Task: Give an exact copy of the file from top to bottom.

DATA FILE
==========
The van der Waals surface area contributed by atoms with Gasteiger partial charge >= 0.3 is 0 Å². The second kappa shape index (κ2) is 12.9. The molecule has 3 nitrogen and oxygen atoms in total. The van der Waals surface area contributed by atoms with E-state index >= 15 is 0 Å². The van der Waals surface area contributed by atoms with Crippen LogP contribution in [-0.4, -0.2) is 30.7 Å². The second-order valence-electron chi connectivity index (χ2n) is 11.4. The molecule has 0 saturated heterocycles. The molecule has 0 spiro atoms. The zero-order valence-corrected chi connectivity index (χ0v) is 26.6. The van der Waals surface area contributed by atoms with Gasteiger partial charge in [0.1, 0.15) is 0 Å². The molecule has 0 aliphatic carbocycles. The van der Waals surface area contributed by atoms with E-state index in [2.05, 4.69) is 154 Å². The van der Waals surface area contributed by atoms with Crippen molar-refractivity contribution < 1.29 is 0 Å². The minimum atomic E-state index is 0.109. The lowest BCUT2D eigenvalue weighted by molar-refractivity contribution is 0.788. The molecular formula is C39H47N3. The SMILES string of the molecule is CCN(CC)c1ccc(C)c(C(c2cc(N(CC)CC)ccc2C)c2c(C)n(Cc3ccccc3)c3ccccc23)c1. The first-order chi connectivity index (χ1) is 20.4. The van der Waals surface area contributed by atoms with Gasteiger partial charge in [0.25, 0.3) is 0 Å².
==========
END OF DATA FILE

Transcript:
The van der Waals surface area contributed by atoms with Gasteiger partial charge >= 0.3 is 0 Å². The second kappa shape index (κ2) is 12.9. The molecule has 3 nitrogen and oxygen atoms in total. The van der Waals surface area contributed by atoms with E-state index >= 15 is 0 Å². The van der Waals surface area contributed by atoms with Crippen LogP contribution in [-0.4, -0.2) is 30.7 Å². The second-order valence-electron chi connectivity index (χ2n) is 11.4. The molecule has 0 saturated heterocycles. The molecule has 0 spiro atoms. The zero-order valence-corrected chi connectivity index (χ0v) is 26.6. The van der Waals surface area contributed by atoms with Gasteiger partial charge in [0.1, 0.15) is 0 Å². The molecule has 0 aliphatic carbocycles. The van der Waals surface area contributed by atoms with E-state index in [2.05, 4.69) is 154 Å². The van der Waals surface area contributed by atoms with Crippen molar-refractivity contribution < 1.29 is 0 Å². The minimum atomic E-state index is 0.109. The lowest BCUT2D eigenvalue weighted by molar-refractivity contribution is 0.788. The molecular formula is C39H47N3. The SMILES string of the molecule is CCN(CC)c1ccc(C)c(C(c2cc(N(CC)CC)ccc2C)c2c(C)n(Cc3ccccc3)c3ccccc23)c1. The first-order chi connectivity index (χ1) is 20.4. The van der Waals surface area contributed by atoms with Gasteiger partial charge in [0.25, 0.3) is 0 Å².